Thursday, June 27, 2013

Going Home

I recently (last month) returned back from a ten-day stint in Nigeria.  Provided no one is trying to kill you and there are no countrywide uprisings, going home is a wonderful thing.  I have to say, I am rural by nature and don't mind forgoing certain modern amenities (like a working shower--buckets are just fine).  I like the simple life, though, from what I see, Nigeria isn't all that simple anymore.  There are so many, many people.  With a population of 163 million, it is the most populous country in Africa.  The second most populous country, Egypt, has half as many people.

Perhaps it was the heat and the lack of infrastructure, but I spent three days in Lagos and could not understand why anyone would want to live there.  The traffic is murder!  If I had to deal with that all the time, I'd probably opt to stay home and make babies.  That would be infinitely more fun than sitting in traffic.

But on a more solemn note.  Things in Nigeria are tough.  Sure, there are the select elite that have stuff in great abundance, but a lot of the population is struggling to make ends meet.  According to the World Bank, in 2011, Nigeria's per capita GDP was virtually identical to Ghana's, yet times are hard.  Everywhere you go, someone is expecting a handout or tip or bribe of some sort.  It's absolutely exhausting and, at the same time, disheartening.

The country is so rich in resources and culture and beauty, but these resources have been and are being neglected.  Nigeria could be a paradise; its people should be financially stable.  My mother should not have to track my every move while I'm there because she is worried that someone will kidnap me.  But how do we, as a people, make Nigeria a better place?  The government (all governments, in general) has proven time and again that it will  never be the solution the Nigeria's woes, so the people have to help themselves.  The people have to empower themselves.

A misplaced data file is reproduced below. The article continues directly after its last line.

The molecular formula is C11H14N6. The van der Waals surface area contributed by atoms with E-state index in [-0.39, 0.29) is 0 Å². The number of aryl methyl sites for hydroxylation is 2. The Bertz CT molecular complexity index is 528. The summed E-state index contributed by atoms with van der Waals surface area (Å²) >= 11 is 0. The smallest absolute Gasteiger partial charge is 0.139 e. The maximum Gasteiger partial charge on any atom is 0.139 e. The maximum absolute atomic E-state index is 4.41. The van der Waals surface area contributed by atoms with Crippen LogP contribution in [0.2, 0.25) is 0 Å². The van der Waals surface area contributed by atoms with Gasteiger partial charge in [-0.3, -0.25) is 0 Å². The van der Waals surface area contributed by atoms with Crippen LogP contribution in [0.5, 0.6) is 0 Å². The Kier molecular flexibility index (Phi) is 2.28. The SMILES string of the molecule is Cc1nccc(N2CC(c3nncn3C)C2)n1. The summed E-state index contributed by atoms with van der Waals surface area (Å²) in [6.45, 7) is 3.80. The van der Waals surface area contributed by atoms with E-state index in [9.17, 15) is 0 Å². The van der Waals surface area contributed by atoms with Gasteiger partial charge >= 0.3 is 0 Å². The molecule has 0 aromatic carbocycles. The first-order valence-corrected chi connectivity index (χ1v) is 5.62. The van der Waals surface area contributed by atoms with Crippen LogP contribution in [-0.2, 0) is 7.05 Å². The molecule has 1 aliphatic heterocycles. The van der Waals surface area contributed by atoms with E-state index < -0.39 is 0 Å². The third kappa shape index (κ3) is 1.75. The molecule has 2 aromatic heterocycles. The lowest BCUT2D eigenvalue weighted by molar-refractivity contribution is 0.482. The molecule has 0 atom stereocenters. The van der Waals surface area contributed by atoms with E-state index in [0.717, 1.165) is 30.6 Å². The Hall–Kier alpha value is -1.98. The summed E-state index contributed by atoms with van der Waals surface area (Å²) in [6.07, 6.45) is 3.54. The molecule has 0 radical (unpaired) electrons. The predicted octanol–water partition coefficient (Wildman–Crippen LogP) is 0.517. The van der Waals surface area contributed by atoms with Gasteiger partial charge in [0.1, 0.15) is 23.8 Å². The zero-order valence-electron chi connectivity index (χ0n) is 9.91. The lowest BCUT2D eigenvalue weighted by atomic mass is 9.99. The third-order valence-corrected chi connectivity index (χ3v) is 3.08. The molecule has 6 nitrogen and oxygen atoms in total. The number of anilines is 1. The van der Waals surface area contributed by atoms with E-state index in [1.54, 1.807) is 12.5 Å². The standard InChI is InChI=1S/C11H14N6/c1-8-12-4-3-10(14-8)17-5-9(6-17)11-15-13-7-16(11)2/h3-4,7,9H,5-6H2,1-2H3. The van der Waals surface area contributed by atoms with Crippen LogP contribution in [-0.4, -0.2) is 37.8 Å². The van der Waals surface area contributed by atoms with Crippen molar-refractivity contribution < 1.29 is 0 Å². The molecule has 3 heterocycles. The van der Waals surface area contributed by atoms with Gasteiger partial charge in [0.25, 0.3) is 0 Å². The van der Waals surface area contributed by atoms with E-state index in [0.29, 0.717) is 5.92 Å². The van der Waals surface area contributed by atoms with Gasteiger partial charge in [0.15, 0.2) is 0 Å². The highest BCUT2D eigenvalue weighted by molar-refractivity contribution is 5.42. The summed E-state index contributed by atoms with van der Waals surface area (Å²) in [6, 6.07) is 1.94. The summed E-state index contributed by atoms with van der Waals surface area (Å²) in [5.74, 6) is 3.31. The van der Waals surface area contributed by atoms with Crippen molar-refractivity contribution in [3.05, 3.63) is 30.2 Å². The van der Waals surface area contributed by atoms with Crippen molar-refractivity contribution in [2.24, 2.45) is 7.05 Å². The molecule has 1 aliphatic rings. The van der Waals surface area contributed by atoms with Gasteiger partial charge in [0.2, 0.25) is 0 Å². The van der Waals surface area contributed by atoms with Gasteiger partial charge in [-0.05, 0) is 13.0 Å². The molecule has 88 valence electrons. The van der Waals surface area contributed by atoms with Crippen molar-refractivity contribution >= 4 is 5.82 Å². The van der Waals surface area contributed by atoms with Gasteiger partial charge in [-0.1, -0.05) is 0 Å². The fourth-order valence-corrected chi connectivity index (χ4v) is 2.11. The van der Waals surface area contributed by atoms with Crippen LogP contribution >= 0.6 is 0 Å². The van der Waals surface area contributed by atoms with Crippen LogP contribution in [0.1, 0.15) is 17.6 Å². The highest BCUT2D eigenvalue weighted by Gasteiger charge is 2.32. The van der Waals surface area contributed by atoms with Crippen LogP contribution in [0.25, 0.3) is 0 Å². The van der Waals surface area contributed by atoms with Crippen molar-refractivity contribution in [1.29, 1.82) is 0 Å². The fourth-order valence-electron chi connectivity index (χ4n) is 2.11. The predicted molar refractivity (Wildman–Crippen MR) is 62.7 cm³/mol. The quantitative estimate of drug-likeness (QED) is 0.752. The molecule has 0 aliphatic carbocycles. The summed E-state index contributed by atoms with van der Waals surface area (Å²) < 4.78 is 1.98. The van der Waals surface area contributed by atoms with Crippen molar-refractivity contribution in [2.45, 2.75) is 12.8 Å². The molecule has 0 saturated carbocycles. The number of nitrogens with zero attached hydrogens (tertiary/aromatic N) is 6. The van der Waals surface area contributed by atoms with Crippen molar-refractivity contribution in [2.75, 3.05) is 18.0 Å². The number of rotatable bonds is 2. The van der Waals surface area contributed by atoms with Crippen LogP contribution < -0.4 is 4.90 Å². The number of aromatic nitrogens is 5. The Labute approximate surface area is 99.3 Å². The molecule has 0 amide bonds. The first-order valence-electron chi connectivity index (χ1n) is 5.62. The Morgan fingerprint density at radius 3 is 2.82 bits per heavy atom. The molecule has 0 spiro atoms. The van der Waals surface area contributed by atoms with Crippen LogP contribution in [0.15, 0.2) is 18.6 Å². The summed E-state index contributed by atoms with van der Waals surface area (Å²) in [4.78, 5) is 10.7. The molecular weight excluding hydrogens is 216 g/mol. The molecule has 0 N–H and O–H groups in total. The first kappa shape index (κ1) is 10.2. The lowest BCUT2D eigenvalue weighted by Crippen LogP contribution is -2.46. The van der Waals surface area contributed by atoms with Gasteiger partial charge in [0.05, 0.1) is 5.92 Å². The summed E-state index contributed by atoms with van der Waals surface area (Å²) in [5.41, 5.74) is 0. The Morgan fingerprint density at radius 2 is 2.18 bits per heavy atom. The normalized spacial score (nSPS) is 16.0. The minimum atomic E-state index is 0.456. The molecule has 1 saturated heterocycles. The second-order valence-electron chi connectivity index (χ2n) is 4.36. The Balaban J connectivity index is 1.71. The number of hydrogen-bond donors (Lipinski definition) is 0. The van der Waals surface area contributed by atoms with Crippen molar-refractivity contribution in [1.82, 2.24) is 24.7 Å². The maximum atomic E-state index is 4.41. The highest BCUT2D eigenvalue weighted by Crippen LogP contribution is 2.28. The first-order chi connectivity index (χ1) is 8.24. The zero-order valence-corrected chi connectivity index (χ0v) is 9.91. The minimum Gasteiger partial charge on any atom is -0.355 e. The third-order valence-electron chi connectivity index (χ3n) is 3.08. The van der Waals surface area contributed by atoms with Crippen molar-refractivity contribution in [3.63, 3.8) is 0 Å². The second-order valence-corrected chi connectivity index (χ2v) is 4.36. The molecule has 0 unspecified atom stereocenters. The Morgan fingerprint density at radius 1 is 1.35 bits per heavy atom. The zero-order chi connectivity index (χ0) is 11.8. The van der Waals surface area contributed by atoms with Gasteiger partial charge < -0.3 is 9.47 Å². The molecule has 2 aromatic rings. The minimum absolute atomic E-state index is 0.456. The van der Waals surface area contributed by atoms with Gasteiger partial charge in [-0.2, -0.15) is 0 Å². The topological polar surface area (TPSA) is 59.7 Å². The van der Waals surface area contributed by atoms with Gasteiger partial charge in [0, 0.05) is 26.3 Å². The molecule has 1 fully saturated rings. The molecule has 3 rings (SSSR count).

There was a time--not too long ago--when Nigeria was the top exporter of Cocoa to the United States.  Nigeria's exports far exceeded its imports.  In fact, it was difficult to get foreign foods and other foreign products in Nigeria.  Now, Nigeria imports far more products than it exports.  In point of fact, the agricultural industry has suffered so much in recent years that domestic food production is not enough to satisfy the country's needs.

So again, how do we make Nigeria a better place?

Being that I am an American citizen, married to an American man, and have four American children, it is easy for me to toss out suggestions, reprimands, and even judgements.  But believe me when I say that the state of affairs in Nigeria breaks my heart.  I would like to go home for good some day, but I can't uproot my children from a life of stability and near-certainty to a life of utter uncertainty and near anarchy.  We need structure.  And I need a means of supporting them.

I really want to help usher in changes in Nigeria, but I don't know what to do.  I don't know what I could do, while in the U.S. and supporting my family here.  I am open to suggestions.

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